‘The search for family is also a search for their true identity’ (Margaret Humphreys)

Continued from previous post

‘The search for family is also a search for their true identity’ (Margaret Humphreys)

Margaret Humphreys is the director and founder of the Child Migrants Trust (www.childmigrantstrust.com) and the author of Empty Cradles (1994, 1995 and 2011). Mrs Humphreys and her team have reunited many families, brought authorities to account and worldwide attention to an outrageous miscarriage of justice.

Below are some short extracts from her book, Empty Cradles, mostly bits that reflect child migrants’ experience of pain and loss of identity.

‘I had never seen such pain and sense of loss. Until now, in my work with adoptees, I was used to talking with people who had small pieces of identity missing. It was just a slice. But the child migrants weren’t missing a slice. Their lives were blank sheets of paper’.

‘Madeleine had spent forty years in Australia and still felt she didn’t belong. She had no sense of background or heritage. A key part of her identity had been left behind somewhere in Britain….. When Madeleine’s birth certificate arrived I finally knew she hadn’t been formally adopted.’

‘Somebody had sent Madeleine overseas and denied her even the most basic truths about herself. She had no foothold on the world; not even a birth certificate to tell her that she belonged to a family and country’.

‘When I set out, I had expected to work with people who felt rejected by their families, but here we were talking about people whose genuine pain and hurt came from having been abandoned by their country. I’d never experienced a hurt so profound’.

‘I was starting to doubt that any of these children had been orphans when they left Britain. Some could actually remember parents, and a few, in the early days had received letters from people they thought were relatives’.

‘They had everything taken away from them: their toys, their names, their birthday, their brothers and sisters, their identities, their childhood, their innocence. Everything’.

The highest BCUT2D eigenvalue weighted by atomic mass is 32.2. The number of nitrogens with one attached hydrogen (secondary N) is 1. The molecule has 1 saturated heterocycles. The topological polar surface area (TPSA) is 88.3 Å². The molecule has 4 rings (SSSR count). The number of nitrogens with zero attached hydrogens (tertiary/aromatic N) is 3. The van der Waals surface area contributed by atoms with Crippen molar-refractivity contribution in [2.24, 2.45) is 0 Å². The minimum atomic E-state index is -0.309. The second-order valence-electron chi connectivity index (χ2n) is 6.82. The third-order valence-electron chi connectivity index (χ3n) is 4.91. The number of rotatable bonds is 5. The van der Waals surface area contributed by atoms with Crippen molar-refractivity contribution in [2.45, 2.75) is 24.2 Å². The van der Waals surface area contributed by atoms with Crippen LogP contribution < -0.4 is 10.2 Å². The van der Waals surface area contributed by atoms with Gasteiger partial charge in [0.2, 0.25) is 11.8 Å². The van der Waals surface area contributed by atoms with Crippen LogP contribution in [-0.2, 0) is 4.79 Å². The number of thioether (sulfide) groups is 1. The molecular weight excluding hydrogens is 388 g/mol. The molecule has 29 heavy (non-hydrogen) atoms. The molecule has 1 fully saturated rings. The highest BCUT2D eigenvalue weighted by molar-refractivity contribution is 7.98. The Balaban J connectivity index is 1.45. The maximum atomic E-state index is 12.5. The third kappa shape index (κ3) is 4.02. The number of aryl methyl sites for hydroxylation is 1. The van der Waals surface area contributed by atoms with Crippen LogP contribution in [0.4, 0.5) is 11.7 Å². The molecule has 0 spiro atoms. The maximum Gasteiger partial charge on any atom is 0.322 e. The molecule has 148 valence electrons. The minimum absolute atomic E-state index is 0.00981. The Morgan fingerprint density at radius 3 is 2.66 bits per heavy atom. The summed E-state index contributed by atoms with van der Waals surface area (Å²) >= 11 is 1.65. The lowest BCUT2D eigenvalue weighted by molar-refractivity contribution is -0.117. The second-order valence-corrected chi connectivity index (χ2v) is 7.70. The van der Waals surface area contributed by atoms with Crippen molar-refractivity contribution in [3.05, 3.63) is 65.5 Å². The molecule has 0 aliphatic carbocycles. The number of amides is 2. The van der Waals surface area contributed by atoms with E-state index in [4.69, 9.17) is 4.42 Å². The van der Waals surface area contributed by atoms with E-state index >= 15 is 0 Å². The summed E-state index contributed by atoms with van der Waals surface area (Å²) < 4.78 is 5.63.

‘I knew it would be the opportunity to show the world that the child migrants had been outrageously deceived. They weren’t orphans. They had families…..               I knew from experience that the names had been changed and that dates of birth could be incorrect’.

‘Unfortunately, time and again, I had discovered that the child migrants were not orphans. Similarly, I learned that more often than not they had been sent abroad without their parents’ knowledge or consent’.

‘Dr Ron Sinclair, a former child migrant, said ‘the search for identity is very important. If you look at the sort of techniques used in concentration camps, they were designed to take away people’s identity. It is the ultimate indignity.’

The following is an extract from a letter a child migrant, Christine,, sent to Margaret Humphreys.

‘It is a very emotional thing to start and peel back the years and face the feelings and emotions that have been buried over a lifetime. I thought it didn’t matter anymore but it does. And perhaps more now that I’m in the latter half of my lifespan. Please try to find out who I am. Where do I come from? Is there anyone I belong to? Do I have a family?’

‘This silent group of people who lost their children to a scheme and a political cause would ask me: Who gave them the authority? Who sent my child away?’

‘Attempts by parents to find their children were met with more lies. Many were told their son or daughter had been adopted or worse still had died. Few knew their youngsters had been transported out of Britain.’